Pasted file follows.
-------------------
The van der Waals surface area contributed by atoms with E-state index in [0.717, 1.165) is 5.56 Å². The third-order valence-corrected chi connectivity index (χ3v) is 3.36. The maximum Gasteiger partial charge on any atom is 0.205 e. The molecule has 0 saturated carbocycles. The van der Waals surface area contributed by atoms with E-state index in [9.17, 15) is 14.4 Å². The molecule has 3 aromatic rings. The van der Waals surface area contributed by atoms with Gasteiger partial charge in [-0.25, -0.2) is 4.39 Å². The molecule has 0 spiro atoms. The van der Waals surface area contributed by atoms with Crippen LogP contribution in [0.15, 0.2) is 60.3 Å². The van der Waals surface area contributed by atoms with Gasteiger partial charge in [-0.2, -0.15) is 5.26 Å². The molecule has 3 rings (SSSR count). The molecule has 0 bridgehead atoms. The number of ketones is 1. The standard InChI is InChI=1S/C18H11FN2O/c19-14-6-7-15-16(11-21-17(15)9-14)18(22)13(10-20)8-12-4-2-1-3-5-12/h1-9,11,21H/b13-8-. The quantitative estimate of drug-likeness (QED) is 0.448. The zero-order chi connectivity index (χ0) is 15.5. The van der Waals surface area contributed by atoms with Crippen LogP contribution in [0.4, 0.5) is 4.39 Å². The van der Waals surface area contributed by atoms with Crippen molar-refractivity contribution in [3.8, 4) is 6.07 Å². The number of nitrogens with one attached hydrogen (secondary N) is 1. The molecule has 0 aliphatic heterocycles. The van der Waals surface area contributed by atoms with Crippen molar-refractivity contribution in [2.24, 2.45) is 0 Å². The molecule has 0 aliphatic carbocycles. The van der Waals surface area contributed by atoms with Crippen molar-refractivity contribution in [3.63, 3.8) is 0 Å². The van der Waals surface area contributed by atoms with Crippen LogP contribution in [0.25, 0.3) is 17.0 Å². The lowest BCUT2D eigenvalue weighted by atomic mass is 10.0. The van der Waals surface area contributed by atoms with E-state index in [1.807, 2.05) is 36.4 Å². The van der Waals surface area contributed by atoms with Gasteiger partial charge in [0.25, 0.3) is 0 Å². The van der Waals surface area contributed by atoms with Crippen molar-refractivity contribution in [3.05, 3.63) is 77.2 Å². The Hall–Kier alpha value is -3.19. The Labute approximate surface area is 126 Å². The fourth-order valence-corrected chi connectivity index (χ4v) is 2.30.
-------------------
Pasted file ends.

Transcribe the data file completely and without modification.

The van der Waals surface area contributed by atoms with E-state index in [0.717, 1.165) is 5.56 Å². The third-order valence-corrected chi connectivity index (χ3v) is 3.36. The maximum Gasteiger partial charge on any atom is 0.205 e. The molecule has 0 saturated carbocycles. The van der Waals surface area contributed by atoms with E-state index in [9.17, 15) is 14.4 Å². The molecule has 3 aromatic rings. The van der Waals surface area contributed by atoms with Gasteiger partial charge in [-0.25, -0.2) is 4.39 Å². The molecule has 0 spiro atoms. The van der Waals surface area contributed by atoms with Crippen LogP contribution in [0.15, 0.2) is 60.3 Å². The van der Waals surface area contributed by atoms with Gasteiger partial charge in [-0.2, -0.15) is 5.26 Å². The molecule has 3 rings (SSSR count). The molecule has 0 bridgehead atoms. The number of ketones is 1. The standard InChI is InChI=1S/C18H11FN2O/c19-14-6-7-15-16(11-21-17(15)9-14)18(22)13(10-20)8-12-4-2-1-3-5-12/h1-9,11,21H/b13-8-. The quantitative estimate of drug-likeness (QED) is 0.448. The zero-order chi connectivity index (χ0) is 15.5. The van der Waals surface area contributed by atoms with Crippen LogP contribution in [0.4, 0.5) is 4.39 Å². The van der Waals surface area contributed by atoms with Crippen molar-refractivity contribution in [3.8, 4) is 6.07 Å². The number of nitrogens with one attached hydrogen (secondary N) is 1. The molecule has 0 aliphatic heterocycles. The van der Waals surface area contributed by atoms with Crippen molar-refractivity contribution in [2.24, 2.45) is 0 Å². The molecule has 0 aliphatic carbocycles. The van der Waals surface area contributed by atoms with Crippen molar-refractivity contribution in [3.63, 3.8) is 0 Å². The van der Waals surface area contributed by atoms with Crippen LogP contribution in [0.25, 0.3) is 17.0 Å². The lowest BCUT2D eigenvalue weighted by atomic mass is 10.0. The van der Waals surface area contributed by atoms with E-state index in [1.807, 2.05) is 36.4 Å². The van der Waals surface area contributed by atoms with Gasteiger partial charge in [0.25, 0.3) is 0 Å². The van der Waals surface area contributed by atoms with Crippen molar-refractivity contribution in [3.05, 3.63) is 77.2 Å². The Hall–Kier alpha value is -3.19. The Labute approximate surface area is 126 Å². The fourth-order valence-corrected chi connectivity index (χ4v) is 2.30.